Most clinical laboratory testing in Kampala occurs in high-volume, high-quality laboratories or low-volume, low-quality laboratories: A tale of two cities

Timothy K. Amukele, Lee F. Schroeder, J. Brooks Jackson, Ali Elbireer

Research output: Contribution to journalArticle

Abstract

Objectives: To describe key characteristics (laboratory quality, test volumes, and complexity) of clinical laboratories in Kampala, Uganda (population ∼1.7 million). Methods: Cross-sectional survey using a standard questionnaire to document laboratory type and quality, as well as test menus and volumes. Quality was based on the World Health Organization-Africa Region checklist. Results: Of the 954 laboratories identified (a density of one laboratory per 1,781 persons), 779 (82%) performed only simple kit tests or light microscope examinations. The 95% (907/954) of laboratories for whom volumes were obtained performed an average aggregate of 13,189 tests daily, for a test utilization rate of around 2 tests per individual per year. Laboratories could be segregated into eight groups based on quality, test volume, and complexity. However, 90% of the testing was performed by just two groups: (1) low-volume (≤100 tests daily), low-quality laboratories performing simple tests or (2) high-volume (>100 tests daily), high-quality laboratories. Each of these two groups did 45% of the daily testing volume (90% combined). Conclusions: Clinical laboratory density in Kampala (1/1,781 persons) is high, approaching that in the United States (1/1,347 persons). Low-volume/low-quality and high-volume/high-quality laboratories do 90% of the daily aggregate testing. Quality improvement (QI) schemes for Africa must be appropriate to low-volume laboratories as well as to the large laboratories that have been the focus of previous QI efforts.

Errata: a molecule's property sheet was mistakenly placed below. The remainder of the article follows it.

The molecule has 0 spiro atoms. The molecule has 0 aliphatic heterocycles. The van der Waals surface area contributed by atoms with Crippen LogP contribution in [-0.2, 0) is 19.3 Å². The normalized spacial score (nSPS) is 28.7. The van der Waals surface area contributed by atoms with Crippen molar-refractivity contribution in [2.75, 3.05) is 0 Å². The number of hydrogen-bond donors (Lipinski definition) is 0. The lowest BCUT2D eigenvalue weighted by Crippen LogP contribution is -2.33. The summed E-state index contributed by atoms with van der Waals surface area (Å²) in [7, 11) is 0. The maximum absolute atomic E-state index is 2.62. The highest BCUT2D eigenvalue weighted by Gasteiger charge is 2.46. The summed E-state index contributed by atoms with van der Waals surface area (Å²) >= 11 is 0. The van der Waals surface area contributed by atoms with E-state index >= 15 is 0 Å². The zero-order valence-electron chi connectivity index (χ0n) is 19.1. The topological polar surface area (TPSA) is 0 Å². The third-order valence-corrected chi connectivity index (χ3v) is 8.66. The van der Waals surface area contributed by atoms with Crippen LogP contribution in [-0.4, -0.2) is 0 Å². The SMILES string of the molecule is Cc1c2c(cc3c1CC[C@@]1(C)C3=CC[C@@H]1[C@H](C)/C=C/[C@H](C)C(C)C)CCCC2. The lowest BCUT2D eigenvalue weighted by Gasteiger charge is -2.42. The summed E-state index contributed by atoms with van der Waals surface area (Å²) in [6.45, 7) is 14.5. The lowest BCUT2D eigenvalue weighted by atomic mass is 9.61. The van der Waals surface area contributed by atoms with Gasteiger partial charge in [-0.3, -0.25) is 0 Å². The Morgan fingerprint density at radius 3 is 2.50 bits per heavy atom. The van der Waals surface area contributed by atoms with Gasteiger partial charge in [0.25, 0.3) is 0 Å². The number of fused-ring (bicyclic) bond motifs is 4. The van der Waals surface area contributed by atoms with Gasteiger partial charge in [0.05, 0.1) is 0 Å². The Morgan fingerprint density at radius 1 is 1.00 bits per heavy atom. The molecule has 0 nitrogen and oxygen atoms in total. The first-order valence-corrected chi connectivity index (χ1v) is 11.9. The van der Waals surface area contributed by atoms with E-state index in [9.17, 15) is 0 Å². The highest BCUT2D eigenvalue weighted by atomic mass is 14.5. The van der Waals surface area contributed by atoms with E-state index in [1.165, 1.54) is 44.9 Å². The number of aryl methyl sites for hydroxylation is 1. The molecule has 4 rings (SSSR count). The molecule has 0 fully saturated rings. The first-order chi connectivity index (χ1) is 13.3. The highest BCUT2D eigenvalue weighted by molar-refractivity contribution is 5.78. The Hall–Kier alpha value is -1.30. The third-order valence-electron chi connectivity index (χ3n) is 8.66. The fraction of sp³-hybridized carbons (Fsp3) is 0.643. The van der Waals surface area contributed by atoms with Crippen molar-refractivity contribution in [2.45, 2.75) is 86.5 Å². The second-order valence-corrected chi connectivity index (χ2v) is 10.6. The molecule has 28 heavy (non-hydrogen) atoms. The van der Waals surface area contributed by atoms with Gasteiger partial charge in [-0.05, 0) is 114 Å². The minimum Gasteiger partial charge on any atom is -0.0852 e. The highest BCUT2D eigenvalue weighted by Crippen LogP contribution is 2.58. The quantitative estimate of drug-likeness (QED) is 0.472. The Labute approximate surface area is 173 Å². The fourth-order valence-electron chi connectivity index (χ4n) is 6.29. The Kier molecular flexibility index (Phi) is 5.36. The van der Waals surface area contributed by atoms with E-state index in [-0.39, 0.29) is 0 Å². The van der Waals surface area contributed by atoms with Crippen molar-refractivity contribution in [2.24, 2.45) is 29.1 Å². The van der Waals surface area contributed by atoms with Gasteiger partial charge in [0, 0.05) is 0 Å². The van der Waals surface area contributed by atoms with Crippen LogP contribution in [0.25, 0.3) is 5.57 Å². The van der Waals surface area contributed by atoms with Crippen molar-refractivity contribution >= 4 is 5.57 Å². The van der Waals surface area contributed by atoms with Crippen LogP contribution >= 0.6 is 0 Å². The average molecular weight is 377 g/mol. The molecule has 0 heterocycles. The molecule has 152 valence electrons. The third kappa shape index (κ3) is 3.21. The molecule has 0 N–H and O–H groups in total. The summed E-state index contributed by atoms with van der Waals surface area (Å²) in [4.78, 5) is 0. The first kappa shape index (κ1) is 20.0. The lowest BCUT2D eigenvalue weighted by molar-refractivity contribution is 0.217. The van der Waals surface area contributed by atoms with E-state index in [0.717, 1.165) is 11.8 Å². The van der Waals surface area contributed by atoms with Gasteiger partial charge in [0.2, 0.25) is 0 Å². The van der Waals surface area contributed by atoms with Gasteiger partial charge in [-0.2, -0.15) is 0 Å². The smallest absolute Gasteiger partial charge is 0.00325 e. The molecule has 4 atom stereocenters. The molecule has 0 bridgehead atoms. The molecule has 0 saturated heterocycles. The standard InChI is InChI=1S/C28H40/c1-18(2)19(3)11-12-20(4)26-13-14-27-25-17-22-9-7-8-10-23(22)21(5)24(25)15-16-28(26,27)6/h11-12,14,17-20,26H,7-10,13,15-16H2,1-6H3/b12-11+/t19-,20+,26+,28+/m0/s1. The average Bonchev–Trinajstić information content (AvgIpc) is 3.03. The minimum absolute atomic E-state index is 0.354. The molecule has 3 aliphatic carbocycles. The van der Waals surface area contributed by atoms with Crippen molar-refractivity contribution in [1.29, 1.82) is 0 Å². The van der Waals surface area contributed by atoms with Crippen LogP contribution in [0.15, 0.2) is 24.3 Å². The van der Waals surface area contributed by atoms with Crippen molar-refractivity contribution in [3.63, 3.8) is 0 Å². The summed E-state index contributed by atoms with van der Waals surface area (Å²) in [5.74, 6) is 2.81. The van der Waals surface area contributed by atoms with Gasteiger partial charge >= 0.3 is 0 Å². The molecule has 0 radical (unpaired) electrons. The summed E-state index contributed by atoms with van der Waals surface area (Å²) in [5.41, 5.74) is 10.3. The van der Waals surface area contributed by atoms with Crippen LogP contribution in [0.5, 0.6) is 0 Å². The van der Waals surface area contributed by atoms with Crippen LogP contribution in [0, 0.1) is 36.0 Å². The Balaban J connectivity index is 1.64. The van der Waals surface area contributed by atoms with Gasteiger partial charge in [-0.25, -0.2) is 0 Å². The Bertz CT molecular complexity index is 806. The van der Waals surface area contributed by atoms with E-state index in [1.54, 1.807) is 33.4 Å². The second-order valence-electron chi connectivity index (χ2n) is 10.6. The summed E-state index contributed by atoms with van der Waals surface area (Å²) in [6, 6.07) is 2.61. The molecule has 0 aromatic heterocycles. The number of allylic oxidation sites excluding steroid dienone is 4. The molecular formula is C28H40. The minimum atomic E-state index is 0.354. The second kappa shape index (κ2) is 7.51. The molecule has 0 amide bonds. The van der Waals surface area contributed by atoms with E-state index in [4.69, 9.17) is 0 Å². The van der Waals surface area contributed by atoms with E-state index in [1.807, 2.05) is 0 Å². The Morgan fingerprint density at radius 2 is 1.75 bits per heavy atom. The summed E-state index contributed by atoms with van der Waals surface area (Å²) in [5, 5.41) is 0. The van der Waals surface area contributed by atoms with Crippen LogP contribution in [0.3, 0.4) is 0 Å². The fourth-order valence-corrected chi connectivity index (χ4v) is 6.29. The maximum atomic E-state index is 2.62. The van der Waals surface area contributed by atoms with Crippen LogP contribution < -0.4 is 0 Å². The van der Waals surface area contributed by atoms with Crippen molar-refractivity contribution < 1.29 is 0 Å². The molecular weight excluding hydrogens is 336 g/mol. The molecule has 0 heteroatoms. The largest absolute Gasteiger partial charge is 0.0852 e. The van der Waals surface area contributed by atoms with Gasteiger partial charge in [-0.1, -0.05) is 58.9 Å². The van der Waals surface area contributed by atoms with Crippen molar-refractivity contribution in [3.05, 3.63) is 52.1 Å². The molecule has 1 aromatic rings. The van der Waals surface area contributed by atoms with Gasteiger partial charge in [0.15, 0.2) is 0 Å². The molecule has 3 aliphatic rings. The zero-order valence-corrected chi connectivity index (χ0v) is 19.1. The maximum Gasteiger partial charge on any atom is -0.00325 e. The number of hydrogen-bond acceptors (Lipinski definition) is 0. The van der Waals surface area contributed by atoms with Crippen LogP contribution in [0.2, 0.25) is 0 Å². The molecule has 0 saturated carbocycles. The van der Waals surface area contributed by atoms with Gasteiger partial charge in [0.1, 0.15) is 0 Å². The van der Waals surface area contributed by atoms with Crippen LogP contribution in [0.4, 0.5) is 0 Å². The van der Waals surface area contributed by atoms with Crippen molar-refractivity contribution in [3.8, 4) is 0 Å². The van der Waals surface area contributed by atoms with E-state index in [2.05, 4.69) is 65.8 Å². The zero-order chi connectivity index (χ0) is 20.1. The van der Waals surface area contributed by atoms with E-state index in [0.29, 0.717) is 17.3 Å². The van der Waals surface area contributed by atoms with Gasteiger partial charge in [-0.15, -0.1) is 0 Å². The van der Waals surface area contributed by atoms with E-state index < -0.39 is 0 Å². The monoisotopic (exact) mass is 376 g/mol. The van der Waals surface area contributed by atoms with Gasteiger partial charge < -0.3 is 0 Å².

Original languageEnglish (US)
Pages (from-to)50-56
Number of pages7
JournalAmerican journal of clinical pathology
Volume143
Issue number1
DOIs
StatePublished - Jan 2015

Keywords

  • Africa
  • Global health
  • Laboratory
  • Point of care
  • Quality improvement
  • Test utilization
  • Uganda
  • Volume

ASJC Scopus subject areas

  • Pathology and Forensic Medicine

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